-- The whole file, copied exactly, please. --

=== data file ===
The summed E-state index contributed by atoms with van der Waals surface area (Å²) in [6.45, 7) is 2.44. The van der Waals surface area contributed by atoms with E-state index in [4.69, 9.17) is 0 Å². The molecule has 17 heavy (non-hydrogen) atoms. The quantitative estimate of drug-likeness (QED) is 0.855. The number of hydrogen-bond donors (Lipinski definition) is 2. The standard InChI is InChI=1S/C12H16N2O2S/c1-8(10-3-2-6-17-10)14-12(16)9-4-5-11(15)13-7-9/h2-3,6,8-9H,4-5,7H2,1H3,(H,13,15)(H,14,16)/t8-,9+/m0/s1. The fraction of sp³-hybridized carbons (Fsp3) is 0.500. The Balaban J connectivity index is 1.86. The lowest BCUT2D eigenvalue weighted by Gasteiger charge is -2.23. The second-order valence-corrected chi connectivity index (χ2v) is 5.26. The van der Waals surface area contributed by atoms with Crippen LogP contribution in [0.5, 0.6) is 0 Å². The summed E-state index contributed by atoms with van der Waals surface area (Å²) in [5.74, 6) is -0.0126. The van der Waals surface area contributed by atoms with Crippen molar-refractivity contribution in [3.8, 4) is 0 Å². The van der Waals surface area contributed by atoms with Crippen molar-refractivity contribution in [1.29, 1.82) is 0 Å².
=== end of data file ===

The summed E-state index contributed by atoms with van der Waals surface area (Å²) in [6.45, 7) is 2.44. The van der Waals surface area contributed by atoms with E-state index in [4.69, 9.17) is 0 Å². The molecule has 17 heavy (non-hydrogen) atoms. The quantitative estimate of drug-likeness (QED) is 0.855. The number of hydrogen-bond donors (Lipinski definition) is 2. The standard InChI is InChI=1S/C12H16N2O2S/c1-8(10-3-2-6-17-10)14-12(16)9-4-5-11(15)13-7-9/h2-3,6,8-9H,4-5,7H2,1H3,(H,13,15)(H,14,16)/t8-,9+/m0/s1. The fraction of sp³-hybridized carbons (Fsp3) is 0.500. The Balaban J connectivity index is 1.86. The lowest BCUT2D eigenvalue weighted by Gasteiger charge is -2.23. The second-order valence-corrected chi connectivity index (χ2v) is 5.26. The van der Waals surface area contributed by atoms with Crippen LogP contribution in [0.5, 0.6) is 0 Å². The summed E-state index contributed by atoms with van der Waals surface area (Å²) in [5.74, 6) is -0.0126. The van der Waals surface area contributed by atoms with Crippen molar-refractivity contribution in [3.8, 4) is 0 Å². The van der Waals surface area contributed by atoms with Crippen molar-refractivity contribution in [1.29, 1.82) is 0 Å².